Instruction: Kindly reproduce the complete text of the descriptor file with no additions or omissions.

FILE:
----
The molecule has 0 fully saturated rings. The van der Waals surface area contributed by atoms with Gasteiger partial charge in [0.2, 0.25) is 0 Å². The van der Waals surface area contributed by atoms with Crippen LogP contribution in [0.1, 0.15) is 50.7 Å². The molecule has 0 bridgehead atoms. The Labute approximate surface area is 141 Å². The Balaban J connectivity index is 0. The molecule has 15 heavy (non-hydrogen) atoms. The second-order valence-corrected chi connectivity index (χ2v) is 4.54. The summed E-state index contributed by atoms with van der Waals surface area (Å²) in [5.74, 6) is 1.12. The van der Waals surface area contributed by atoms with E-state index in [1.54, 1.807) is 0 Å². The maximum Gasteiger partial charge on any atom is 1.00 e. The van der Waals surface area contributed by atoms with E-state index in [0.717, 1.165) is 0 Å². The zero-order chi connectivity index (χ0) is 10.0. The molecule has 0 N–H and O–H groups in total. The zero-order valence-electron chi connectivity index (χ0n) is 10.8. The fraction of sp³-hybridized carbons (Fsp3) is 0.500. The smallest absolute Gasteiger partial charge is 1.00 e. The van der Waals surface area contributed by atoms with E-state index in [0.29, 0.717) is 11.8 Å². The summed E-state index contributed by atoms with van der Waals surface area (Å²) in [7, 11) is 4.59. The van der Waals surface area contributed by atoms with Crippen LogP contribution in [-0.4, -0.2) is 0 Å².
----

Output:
The molecule has 0 fully saturated rings. The van der Waals surface area contributed by atoms with Gasteiger partial charge in [0.2, 0.25) is 0 Å². The van der Waals surface area contributed by atoms with Crippen LogP contribution in [0.1, 0.15) is 50.7 Å². The molecule has 0 bridgehead atoms. The Labute approximate surface area is 141 Å². The Balaban J connectivity index is 0. The molecule has 15 heavy (non-hydrogen) atoms. The second-order valence-corrected chi connectivity index (χ2v) is 4.54. The summed E-state index contributed by atoms with van der Waals surface area (Å²) in [5.74, 6) is 1.12. The van der Waals surface area contributed by atoms with E-state index in [1.54, 1.807) is 0 Å². The maximum Gasteiger partial charge on any atom is 1.00 e. The van der Waals surface area contributed by atoms with E-state index in [0.717, 1.165) is 0 Å². The zero-order chi connectivity index (χ0) is 10.0. The molecule has 0 N–H and O–H groups in total. The zero-order valence-electron chi connectivity index (χ0n) is 10.8. The fraction of sp³-hybridized carbons (Fsp3) is 0.500. The smallest absolute Gasteiger partial charge is 1.00 e. The van der Waals surface area contributed by atoms with E-state index in [0.29, 0.717) is 11.8 Å². The summed E-state index contributed by atoms with van der Waals surface area (Å²) in [7, 11) is 4.59. The van der Waals surface area contributed by atoms with Crippen LogP contribution in [-0.4, -0.2) is 0 Å².